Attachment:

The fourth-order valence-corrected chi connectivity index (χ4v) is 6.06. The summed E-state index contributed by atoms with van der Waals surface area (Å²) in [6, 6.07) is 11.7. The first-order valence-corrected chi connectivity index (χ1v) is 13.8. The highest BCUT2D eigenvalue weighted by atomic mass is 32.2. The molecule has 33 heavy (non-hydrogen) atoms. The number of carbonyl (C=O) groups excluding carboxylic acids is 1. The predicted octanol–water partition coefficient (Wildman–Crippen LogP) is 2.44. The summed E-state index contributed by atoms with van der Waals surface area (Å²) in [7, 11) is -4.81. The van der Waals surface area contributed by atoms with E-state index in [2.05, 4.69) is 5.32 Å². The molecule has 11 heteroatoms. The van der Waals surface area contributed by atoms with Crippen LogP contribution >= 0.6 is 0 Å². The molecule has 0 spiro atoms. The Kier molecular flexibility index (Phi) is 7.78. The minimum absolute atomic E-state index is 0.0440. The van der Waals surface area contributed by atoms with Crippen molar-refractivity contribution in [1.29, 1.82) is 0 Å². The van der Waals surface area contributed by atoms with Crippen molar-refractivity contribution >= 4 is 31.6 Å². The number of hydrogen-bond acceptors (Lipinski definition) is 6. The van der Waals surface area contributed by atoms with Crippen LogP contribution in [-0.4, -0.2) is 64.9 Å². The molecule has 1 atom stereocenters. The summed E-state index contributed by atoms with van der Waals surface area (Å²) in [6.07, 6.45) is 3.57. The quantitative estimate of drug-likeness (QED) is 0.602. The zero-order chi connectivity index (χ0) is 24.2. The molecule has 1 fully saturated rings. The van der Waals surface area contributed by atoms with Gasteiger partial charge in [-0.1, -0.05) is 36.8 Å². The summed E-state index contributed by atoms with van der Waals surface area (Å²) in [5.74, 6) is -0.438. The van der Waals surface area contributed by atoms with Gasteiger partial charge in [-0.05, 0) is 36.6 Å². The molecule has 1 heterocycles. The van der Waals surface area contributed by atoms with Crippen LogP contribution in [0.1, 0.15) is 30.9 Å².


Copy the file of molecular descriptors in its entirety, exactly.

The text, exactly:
The fourth-order valence-corrected chi connectivity index (χ4v) is 6.06. The summed E-state index contributed by atoms with van der Waals surface area (Å²) in [6, 6.07) is 11.7. The first-order valence-corrected chi connectivity index (χ1v) is 13.8. The highest BCUT2D eigenvalue weighted by atomic mass is 32.2. The molecule has 33 heavy (non-hydrogen) atoms. The number of carbonyl (C=O) groups excluding carboxylic acids is 1. The predicted octanol–water partition coefficient (Wildman–Crippen LogP) is 2.44. The summed E-state index contributed by atoms with van der Waals surface area (Å²) in [7, 11) is -4.81. The van der Waals surface area contributed by atoms with E-state index in [2.05, 4.69) is 5.32 Å². The molecule has 11 heteroatoms. The van der Waals surface area contributed by atoms with Crippen LogP contribution >= 0.6 is 0 Å². The molecule has 0 spiro atoms. The Kier molecular flexibility index (Phi) is 7.78. The minimum absolute atomic E-state index is 0.0440. The van der Waals surface area contributed by atoms with Crippen molar-refractivity contribution in [1.29, 1.82) is 0 Å². The van der Waals surface area contributed by atoms with Crippen molar-refractivity contribution >= 4 is 31.6 Å². The number of hydrogen-bond acceptors (Lipinski definition) is 6. The van der Waals surface area contributed by atoms with Crippen LogP contribution in [-0.4, -0.2) is 64.9 Å². The molecule has 1 atom stereocenters. The summed E-state index contributed by atoms with van der Waals surface area (Å²) in [6.07, 6.45) is 3.57. The quantitative estimate of drug-likeness (QED) is 0.602. The zero-order chi connectivity index (χ0) is 24.2. The molecule has 1 fully saturated rings. The van der Waals surface area contributed by atoms with Gasteiger partial charge in [-0.1, -0.05) is 36.8 Å². The summed E-state index contributed by atoms with van der Waals surface area (Å²) in [5.74, 6) is -0.438. The van der Waals surface area contributed by atoms with Gasteiger partial charge in [-0.05, 0) is 36.6 Å². The molecule has 1 heterocycles. The van der Waals surface area contributed by atoms with Crippen LogP contribution in [0.1, 0.15) is 30.9 Å².